Well, one of the most exciting things is having a two-year agreement. With the way things are right now, to have that I think is a huge benefit to my racing program. But mostly, I’m just looking forward to getting on the bike. At the end of the day, people can say it was for money or this or that, but I just want to go race and race on some of the best equipment I can get on. The biggest thing I’m looking forward to is getting on the bike and going riding! That’ll be this Saturday [at the Ross Maeda benefit ride day at Starwest in Perris, CA], so I can’t wait for that day to see what’s going to happen, get involved with the new team, and just work hard this off-season. People don’t consider me to be a real strong supercross rider, so my biggest goal is to come out in supercross and turn that around so that I’m up front like I’ve been during the outdoors. That’s my goal for supercross.

It’s funny, because as complicated as everything is, and as complicated as contracts and this and that are, ultimately you’re a dirt-bike racer!
[Laughs] Right! We’ve been given a gift to go and ride a dirt bike for a living, so at the end of the day, you can do all of the business stuff – and you have to do that – but once it’s all taken care of, all you think about is getting on the bike and throwing some whips! [Laughs] I just want to get out there and ride it, man! That’s where it’s at, and the team and everybody are there to go racing. We do this to go racing, not just to be there, especially with a team like factory Suzuki. They’re just dedicated to going out and winning races and championships, so it’s going to be awesome for me to be a part of that atmosphere, and the people around there are definitely dedicated, and with the changes that have gone on at Suzuki, there’s a lot of motivation there, and I can feel that already. I’m excited to get in there with it and see how it works out.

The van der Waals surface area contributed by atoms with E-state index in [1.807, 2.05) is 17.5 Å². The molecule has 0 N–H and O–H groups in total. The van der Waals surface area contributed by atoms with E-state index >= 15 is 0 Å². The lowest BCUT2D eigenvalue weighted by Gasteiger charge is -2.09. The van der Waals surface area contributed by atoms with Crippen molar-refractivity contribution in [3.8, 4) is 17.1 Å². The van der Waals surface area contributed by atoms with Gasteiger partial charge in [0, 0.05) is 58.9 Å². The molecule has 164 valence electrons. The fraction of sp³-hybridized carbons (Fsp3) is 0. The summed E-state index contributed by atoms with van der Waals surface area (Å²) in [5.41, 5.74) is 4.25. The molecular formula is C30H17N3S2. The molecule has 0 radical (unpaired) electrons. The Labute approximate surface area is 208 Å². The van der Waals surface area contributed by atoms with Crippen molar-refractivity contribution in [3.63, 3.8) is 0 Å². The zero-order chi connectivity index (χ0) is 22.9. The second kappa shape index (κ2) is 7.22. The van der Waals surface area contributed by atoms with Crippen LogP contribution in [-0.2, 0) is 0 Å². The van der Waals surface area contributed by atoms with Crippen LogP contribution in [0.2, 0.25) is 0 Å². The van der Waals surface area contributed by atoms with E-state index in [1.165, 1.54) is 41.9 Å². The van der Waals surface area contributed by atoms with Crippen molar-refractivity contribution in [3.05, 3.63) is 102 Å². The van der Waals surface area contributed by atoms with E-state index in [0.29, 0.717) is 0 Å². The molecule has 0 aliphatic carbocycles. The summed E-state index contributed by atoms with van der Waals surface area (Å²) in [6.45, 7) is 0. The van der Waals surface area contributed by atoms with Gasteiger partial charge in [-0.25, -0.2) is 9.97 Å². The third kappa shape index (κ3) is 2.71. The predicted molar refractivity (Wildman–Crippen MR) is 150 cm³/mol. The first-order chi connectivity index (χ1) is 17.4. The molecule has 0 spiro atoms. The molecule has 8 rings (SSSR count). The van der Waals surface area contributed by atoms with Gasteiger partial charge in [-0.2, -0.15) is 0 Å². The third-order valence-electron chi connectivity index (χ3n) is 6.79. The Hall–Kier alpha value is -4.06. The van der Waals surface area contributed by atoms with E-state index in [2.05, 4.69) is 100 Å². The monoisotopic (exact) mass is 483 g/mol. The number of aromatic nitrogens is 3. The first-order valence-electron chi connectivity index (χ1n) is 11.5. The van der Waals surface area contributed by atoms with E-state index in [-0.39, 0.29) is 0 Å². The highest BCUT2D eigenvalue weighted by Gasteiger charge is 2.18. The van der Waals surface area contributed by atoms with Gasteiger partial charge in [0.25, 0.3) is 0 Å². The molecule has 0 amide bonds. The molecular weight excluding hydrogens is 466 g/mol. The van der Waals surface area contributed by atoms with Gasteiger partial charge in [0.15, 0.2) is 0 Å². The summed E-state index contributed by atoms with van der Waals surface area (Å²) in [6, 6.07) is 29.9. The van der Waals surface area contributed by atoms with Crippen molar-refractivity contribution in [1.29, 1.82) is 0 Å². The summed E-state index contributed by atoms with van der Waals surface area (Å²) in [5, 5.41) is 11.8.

Metcalfe (left) was part of the dominant 2007 Pro Circuit team outdoors, following his time at YOT.
Photo: Steve Cox

And that’s really the last thing I wanted to talk to you about, which is that they are a winning team, which means if you go out there and get smoked, no one’s going to blame your bike or your team... You handled that pressure just fine when you raced for Mitch Payton at Pro Circuit, but how do you see it here?
I hadn’t even thought about that, so thanks for throwing that in there! [Laughs] It’s possibly viewed right now as the strongest team in the pits. Everyone knows the Suzuki motorcycle looks amazing on the track, and people comment about it all the time. I found myself commenting about it when I was racing against it! So, everything with the equipment and the team is top-of-the-line, so you really don’t have anything to fall back on if you’re looking for excuses there. But I’ve never tried to do that, so I’m looking forward to the challenge. It’s really down to the rider. They’re going to give me everything possible that I will need to succeed, and whatever I do out on the track is strictly a reflection of my own efforts and the team helping me.

  • Metcalfe scored a podium at Southwick in 2006. He has been a stalwart near the front ever since.
Yeah, it seems like, if you’re really a racer, you’re not afraid of going to a good team because it will be your fault if you lose, you want to be on that team because you want to win...
Yeah, I understand that, and that wasn’t even a part of my thought process at all. All I wanted to do is go up in my career, and even though I’ve been through five manufacturers, when I look back from where I started to where I am now, it’s been a steady progression every single move I’ve made to go up and up and up. This move is nothing different in the thought process to better myself and better my performances, keep increasing my popularity, and at the end of the day, get better results. That’s what racing boils down to, which is how well you can do and compete. You just have to go out there and compete 100-percent at your best, and you can be proud of that in the end.